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Hospitals Try Apologies to Prevent Lawsuits After Medical Mistakes

Patients in Illinois who were injured due to the negligence of a medical professional could soon be exposed to a new approach being tested on the East Coast.


Several hospitals in Massachusetts have agreed to adopt an apology program with the goal of decreasing the number of medical malpractice lawsuits. The hospitals hope a doctor's apology for mistakes will make patients less likely to sue.

The program first came to light several months ago when some hospitals developed the Disclosure, Apology and Offer initiative. The main idea of the program is that as soon as a medical professional realizes a mistake had been made, he or she discusses it with the patient and then investigates what went wrong. If the hospital discovers that it is to blame, the hospital makes a formal apology and offers financial compensation.

Although patients could still choose to sue if they wanted to, the three participating hospitals have found that the program greatly reduces the amount of malpractice lawsuits against each hospital. With proven success for the first three hospitals, several more hospitals are catching on and joining the program. Medical boards and hospitals all over the country are interested in financial savings through the program.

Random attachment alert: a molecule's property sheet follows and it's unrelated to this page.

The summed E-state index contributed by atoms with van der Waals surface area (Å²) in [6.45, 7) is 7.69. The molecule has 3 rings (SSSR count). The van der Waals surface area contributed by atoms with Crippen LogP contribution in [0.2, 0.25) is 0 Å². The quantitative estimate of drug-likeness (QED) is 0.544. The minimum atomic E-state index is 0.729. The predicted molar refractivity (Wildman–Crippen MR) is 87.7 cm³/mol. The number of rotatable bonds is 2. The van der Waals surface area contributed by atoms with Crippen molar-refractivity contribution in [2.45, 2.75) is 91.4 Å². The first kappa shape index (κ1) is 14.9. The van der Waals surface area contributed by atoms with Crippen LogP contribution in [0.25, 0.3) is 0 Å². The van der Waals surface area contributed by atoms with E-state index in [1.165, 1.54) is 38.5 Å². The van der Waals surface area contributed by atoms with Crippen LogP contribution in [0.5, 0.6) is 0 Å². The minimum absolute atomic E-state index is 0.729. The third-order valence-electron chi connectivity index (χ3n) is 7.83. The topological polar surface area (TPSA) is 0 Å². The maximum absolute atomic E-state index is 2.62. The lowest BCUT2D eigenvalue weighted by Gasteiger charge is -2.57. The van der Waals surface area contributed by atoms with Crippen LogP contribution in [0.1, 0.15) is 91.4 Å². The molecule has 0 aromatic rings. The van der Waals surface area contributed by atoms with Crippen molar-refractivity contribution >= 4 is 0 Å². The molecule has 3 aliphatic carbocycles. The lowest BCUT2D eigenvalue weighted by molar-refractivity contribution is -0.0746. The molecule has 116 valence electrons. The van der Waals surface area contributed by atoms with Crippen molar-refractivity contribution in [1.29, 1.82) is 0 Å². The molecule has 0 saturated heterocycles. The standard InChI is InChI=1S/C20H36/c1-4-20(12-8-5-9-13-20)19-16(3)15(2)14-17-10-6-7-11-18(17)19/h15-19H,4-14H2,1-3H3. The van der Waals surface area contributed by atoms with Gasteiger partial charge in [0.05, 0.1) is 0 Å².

However, critics say the program undercuts patient rights. Opponents of the program believe the hospitals are not fairly compensating the patient. In many settlement cases, patients were not offered what might have been fair compensation for their injuries. Patients may be overly impressed by what seems like a hospital's honesty and integrity. As a result, they may fail to recognize that the hospital is underpaying the amount needed for just compensation for an injury that should never have happened.

Some patients may be won over by an apology. But in many cases, when a hospital mistake has seriously injured a patient, an apology is simply not enough, even if coupled with minimal compensation.

Source: "Law Professor: Medical Apology Might Manipulate Patients," Sacha Pfeiffer and Lynn Jolicoeur, WBUR, 5-1-12

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